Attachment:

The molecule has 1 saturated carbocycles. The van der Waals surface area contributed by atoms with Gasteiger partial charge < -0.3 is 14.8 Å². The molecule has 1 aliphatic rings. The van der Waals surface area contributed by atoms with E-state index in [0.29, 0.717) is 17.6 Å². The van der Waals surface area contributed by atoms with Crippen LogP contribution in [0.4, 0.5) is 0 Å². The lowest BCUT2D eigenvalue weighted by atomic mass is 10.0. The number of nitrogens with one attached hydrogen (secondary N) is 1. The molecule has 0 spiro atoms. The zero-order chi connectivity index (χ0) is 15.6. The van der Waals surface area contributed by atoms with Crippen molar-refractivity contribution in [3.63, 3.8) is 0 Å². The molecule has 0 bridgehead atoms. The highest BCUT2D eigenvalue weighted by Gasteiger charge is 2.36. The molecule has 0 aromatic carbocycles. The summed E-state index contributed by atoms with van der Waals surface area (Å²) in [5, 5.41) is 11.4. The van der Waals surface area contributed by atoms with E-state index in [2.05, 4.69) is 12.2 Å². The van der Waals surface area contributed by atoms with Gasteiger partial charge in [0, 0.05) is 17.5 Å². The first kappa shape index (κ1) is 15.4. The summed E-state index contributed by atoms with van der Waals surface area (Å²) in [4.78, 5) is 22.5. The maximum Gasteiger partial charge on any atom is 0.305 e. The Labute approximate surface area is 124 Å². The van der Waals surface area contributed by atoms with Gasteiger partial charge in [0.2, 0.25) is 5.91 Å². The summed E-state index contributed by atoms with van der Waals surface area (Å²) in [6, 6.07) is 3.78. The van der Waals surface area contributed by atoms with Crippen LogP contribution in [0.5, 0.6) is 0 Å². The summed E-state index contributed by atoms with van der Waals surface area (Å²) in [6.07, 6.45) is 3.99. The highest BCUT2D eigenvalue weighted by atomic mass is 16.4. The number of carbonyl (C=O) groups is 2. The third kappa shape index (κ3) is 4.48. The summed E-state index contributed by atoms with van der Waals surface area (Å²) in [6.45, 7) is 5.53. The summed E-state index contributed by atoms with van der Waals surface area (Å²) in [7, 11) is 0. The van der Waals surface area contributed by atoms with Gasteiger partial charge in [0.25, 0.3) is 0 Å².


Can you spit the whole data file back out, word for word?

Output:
The molecule has 1 saturated carbocycles. The van der Waals surface area contributed by atoms with Gasteiger partial charge < -0.3 is 14.8 Å². The molecule has 1 aliphatic rings. The van der Waals surface area contributed by atoms with E-state index in [0.29, 0.717) is 17.6 Å². The van der Waals surface area contributed by atoms with Crippen LogP contribution in [0.4, 0.5) is 0 Å². The lowest BCUT2D eigenvalue weighted by atomic mass is 10.0. The number of nitrogens with one attached hydrogen (secondary N) is 1. The molecule has 0 spiro atoms. The zero-order chi connectivity index (χ0) is 15.6. The van der Waals surface area contributed by atoms with Crippen molar-refractivity contribution in [3.63, 3.8) is 0 Å². The molecule has 0 bridgehead atoms. The highest BCUT2D eigenvalue weighted by Gasteiger charge is 2.36. The molecule has 0 aromatic carbocycles. The summed E-state index contributed by atoms with van der Waals surface area (Å²) in [5, 5.41) is 11.4. The van der Waals surface area contributed by atoms with E-state index in [2.05, 4.69) is 12.2 Å². The van der Waals surface area contributed by atoms with Gasteiger partial charge in [0, 0.05) is 17.5 Å². The first kappa shape index (κ1) is 15.4. The summed E-state index contributed by atoms with van der Waals surface area (Å²) in [4.78, 5) is 22.5. The maximum Gasteiger partial charge on any atom is 0.305 e. The Labute approximate surface area is 124 Å². The van der Waals surface area contributed by atoms with Gasteiger partial charge in [0.2, 0.25) is 5.91 Å². The summed E-state index contributed by atoms with van der Waals surface area (Å²) in [6, 6.07) is 3.78. The van der Waals surface area contributed by atoms with Crippen LogP contribution in [0.5, 0.6) is 0 Å². The summed E-state index contributed by atoms with van der Waals surface area (Å²) in [6.07, 6.45) is 3.99. The highest BCUT2D eigenvalue weighted by atomic mass is 16.4. The number of carbonyl (C=O) groups is 2. The third kappa shape index (κ3) is 4.48. The summed E-state index contributed by atoms with van der Waals surface area (Å²) in [6.45, 7) is 5.53. The summed E-state index contributed by atoms with van der Waals surface area (Å²) in [7, 11) is 0. The van der Waals surface area contributed by atoms with Gasteiger partial charge in [0.25, 0.3) is 0 Å².